Why Didn’t You Tell Me? By Cheryl Hughes
Garey and I will be married 44 years on November 28th of this year. Now, wouldn’t you think we would know all there is to know about each other after 44 years? Yeah, me too, and we’d both be wrong.
Last week, I overheard Garey telling one of the guys at work about the little restaurant in the town of Jacksonville, where he attended college. The place was called Mama Zuma’s. He’d told me about the restaurant, adding that it was the only place in the town to get a decent meal on a college student’s budget. What he said next was the surprise.
“Mama Zuma made the best chili, and she would always serve it with a grilled cheese sandwich. I love grilled cheese with chili,” he said.
I didn’t know Garey liked grilled cheese with chili. In 44 years, never once have I fixed grilled cheese with chili. We’ve had hot dogs, fried bologna, barbeque; heck, we could have even had sardines, for all I can remember, but we have never had grilled cheese with chili.
“Why didn’t you tell me you like grilled cheese with chili?” I asked, a bit defensively.
“You know me, I don’t complain about what you put on the table. I just eat it.”
I’ve told you this about Garey. I could serve shredded cardboard with ketchup and he’d eat it.
I understand why he’s like that, and you would too, if you had met Garey’s father and grandfather. J.D. complained constantly about nearly everything Garey’s mom, Aggie, cooked, and she is one of the best cooks you will ever find. One particular tirade J.D. was fond of was the one in which he would go on and on about the bacon she cooked for breakfast. He would say to her, “I know you go through every package at the grocery store just to make sure you pick out the worst package, so you can cook it for me for breakfast!” I’ve even heard him come home from work complaining about how she wrapped his sandwiches for lunch that day.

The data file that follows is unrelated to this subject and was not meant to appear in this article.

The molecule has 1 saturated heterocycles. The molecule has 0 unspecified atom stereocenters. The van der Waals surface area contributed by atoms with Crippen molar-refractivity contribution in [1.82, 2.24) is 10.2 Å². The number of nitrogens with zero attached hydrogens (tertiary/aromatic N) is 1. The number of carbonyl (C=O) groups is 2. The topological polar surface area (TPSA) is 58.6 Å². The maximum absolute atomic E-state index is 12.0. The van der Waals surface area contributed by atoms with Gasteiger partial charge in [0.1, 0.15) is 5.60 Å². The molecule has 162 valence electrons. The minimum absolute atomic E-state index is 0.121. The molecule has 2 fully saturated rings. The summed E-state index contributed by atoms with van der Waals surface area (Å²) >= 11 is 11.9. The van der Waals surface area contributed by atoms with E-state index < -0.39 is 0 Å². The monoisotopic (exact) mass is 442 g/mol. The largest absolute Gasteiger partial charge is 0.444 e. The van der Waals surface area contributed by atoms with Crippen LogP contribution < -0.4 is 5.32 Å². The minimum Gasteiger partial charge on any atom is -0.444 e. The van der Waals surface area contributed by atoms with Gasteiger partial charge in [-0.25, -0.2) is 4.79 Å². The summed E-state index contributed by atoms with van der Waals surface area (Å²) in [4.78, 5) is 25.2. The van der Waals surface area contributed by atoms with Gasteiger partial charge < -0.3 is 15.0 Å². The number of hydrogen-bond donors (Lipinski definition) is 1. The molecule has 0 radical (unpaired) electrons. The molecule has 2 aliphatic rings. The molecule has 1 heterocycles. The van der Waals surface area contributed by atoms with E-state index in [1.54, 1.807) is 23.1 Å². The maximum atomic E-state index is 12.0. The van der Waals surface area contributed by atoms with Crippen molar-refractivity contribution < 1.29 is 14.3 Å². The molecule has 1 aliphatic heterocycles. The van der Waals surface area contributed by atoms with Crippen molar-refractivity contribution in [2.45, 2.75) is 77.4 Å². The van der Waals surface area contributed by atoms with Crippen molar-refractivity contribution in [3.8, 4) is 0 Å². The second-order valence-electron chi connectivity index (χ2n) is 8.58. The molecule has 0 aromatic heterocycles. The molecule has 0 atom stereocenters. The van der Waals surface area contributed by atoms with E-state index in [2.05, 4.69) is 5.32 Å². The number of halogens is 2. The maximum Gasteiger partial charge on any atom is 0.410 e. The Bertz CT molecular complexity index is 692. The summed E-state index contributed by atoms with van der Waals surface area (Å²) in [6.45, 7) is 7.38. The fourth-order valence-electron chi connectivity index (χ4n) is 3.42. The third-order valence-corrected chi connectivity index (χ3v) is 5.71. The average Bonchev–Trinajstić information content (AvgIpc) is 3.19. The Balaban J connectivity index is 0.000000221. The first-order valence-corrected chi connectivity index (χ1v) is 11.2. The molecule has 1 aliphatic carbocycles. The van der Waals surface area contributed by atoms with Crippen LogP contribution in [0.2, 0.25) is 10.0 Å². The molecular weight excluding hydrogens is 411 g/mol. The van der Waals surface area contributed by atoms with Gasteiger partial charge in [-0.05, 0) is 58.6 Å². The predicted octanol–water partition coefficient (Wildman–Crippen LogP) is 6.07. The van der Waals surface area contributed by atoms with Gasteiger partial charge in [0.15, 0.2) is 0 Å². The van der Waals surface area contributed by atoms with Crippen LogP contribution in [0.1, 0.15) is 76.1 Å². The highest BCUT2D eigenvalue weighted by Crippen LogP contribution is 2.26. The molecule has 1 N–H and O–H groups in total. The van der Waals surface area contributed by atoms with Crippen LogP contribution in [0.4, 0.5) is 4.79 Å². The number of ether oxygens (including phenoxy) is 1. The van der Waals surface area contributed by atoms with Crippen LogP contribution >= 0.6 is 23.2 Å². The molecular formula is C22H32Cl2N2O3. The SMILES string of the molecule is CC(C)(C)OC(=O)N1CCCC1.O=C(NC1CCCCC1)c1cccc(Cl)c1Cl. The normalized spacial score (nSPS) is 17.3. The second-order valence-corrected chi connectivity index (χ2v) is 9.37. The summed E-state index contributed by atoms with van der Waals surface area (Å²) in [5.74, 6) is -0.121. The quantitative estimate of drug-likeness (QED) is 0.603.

Garey’s grandfather, his dad’s dad, was even worse. He would get up from the dinner table, grab a bowl of something Garey’s grandmother had cooked—on a wood stove, mind you—and scrape the contents off the porch and onto the ground below, while griping, “This ain’t fit for the dogs!”
In our early marriage, I learned Garey doesn’t like Oreos—yes, the cookie all America eats. When I would buy a package of Oreos, I would put them into a cookie jar. One evening, I noticed there were only two cookies left.
“We’ve eaten almost all of the Oreos,” I said.
“We? You got a mouse in your pocket?” he asked. “I don’t like Oreos.”
“Who doesn’t like Oreos?” I said.
“Me, that’s who,”Garey said. (He doesn’t like chocolate chip cookies either, which makes me worry that he might be part of a Communist sleeper cell.)
I don’t want to give the impression that Garey never speaks up about his likes or dislikes. He will flat tell you things like “This house is lit up like a Christmas tree” or “Don’t blow the grass toward the strawberry bed when you mow, I’m tired of weeding it” or “You need to park more at an angle or you’re going to back into my truck in the morning.” And I have learned, no matter what, do not move the Vicks Salve or Campho Phenique from the bathroom counter, even if you put it in the cabinet where it has lived for the past twenty-five years, because he won’t be able to find it, and he won’t be happy about having to look for it.
With that said, it’s really nice living with someone who doesn’t gripe about what I fix for meals. It has taken a lot of stress off of me during the past forty-four years, and makes me look forward to the next forty-four.